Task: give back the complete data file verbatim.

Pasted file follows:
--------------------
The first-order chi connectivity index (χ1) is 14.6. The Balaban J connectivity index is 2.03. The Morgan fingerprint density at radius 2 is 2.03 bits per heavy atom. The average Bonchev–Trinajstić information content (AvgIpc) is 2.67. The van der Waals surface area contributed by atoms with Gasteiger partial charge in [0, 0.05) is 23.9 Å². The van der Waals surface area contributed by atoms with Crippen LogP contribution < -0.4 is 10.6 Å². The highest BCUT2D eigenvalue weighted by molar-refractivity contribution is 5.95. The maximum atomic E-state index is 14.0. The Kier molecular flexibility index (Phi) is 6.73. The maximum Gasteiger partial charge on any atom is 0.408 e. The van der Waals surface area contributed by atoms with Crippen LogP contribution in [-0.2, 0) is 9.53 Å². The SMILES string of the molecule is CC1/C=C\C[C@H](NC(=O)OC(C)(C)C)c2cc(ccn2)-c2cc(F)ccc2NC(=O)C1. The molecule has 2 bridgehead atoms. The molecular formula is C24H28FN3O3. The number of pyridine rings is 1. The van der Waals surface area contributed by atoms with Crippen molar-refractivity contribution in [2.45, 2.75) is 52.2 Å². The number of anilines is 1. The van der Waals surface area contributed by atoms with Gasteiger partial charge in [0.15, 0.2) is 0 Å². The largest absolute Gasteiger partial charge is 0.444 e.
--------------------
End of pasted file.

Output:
The first-order chi connectivity index (χ1) is 14.6. The Balaban J connectivity index is 2.03. The Morgan fingerprint density at radius 2 is 2.03 bits per heavy atom. The average Bonchev–Trinajstić information content (AvgIpc) is 2.67. The van der Waals surface area contributed by atoms with Gasteiger partial charge in [0, 0.05) is 23.9 Å². The van der Waals surface area contributed by atoms with Crippen LogP contribution < -0.4 is 10.6 Å². The highest BCUT2D eigenvalue weighted by molar-refractivity contribution is 5.95. The maximum atomic E-state index is 14.0. The Kier molecular flexibility index (Phi) is 6.73. The maximum Gasteiger partial charge on any atom is 0.408 e. The van der Waals surface area contributed by atoms with Crippen LogP contribution in [-0.2, 0) is 9.53 Å². The SMILES string of the molecule is CC1/C=C\C[C@H](NC(=O)OC(C)(C)C)c2cc(ccn2)-c2cc(F)ccc2NC(=O)C1. The molecule has 2 bridgehead atoms. The molecular formula is C24H28FN3O3. The number of pyridine rings is 1. The van der Waals surface area contributed by atoms with Crippen molar-refractivity contribution in [2.45, 2.75) is 52.2 Å². The number of anilines is 1. The van der Waals surface area contributed by atoms with Gasteiger partial charge in [0.15, 0.2) is 0 Å². The largest absolute Gasteiger partial charge is 0.444 e.